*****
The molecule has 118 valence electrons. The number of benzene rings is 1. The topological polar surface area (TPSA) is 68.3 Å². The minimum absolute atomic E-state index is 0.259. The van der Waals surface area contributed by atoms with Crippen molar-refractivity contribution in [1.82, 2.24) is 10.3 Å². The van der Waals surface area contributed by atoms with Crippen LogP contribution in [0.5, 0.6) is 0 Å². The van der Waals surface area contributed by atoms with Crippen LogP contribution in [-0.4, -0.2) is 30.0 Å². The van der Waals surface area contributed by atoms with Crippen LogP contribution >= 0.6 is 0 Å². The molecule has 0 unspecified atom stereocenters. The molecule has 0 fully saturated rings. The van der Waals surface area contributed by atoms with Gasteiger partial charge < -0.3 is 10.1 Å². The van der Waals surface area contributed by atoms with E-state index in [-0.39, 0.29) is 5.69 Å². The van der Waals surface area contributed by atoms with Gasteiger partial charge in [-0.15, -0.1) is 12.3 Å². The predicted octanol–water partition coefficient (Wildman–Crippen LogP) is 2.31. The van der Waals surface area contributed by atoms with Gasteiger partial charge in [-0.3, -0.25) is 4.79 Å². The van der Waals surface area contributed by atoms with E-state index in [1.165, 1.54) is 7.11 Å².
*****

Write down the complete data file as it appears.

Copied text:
The molecule has 118 valence electrons. The number of benzene rings is 1. The topological polar surface area (TPSA) is 68.3 Å². The minimum absolute atomic E-state index is 0.259. The van der Waals surface area contributed by atoms with Crippen molar-refractivity contribution in [1.82, 2.24) is 10.3 Å². The van der Waals surface area contributed by atoms with Crippen LogP contribution in [0.5, 0.6) is 0 Å². The van der Waals surface area contributed by atoms with Crippen LogP contribution in [-0.4, -0.2) is 30.0 Å². The van der Waals surface area contributed by atoms with Crippen LogP contribution >= 0.6 is 0 Å². The molecule has 0 unspecified atom stereocenters. The molecule has 0 fully saturated rings. The van der Waals surface area contributed by atoms with Gasteiger partial charge < -0.3 is 10.1 Å². The van der Waals surface area contributed by atoms with E-state index in [-0.39, 0.29) is 5.69 Å². The van der Waals surface area contributed by atoms with Gasteiger partial charge in [-0.15, -0.1) is 12.3 Å². The predicted octanol–water partition coefficient (Wildman–Crippen LogP) is 2.31. The van der Waals surface area contributed by atoms with Gasteiger partial charge in [-0.3, -0.25) is 4.79 Å². The van der Waals surface area contributed by atoms with E-state index in [1.165, 1.54) is 7.11 Å².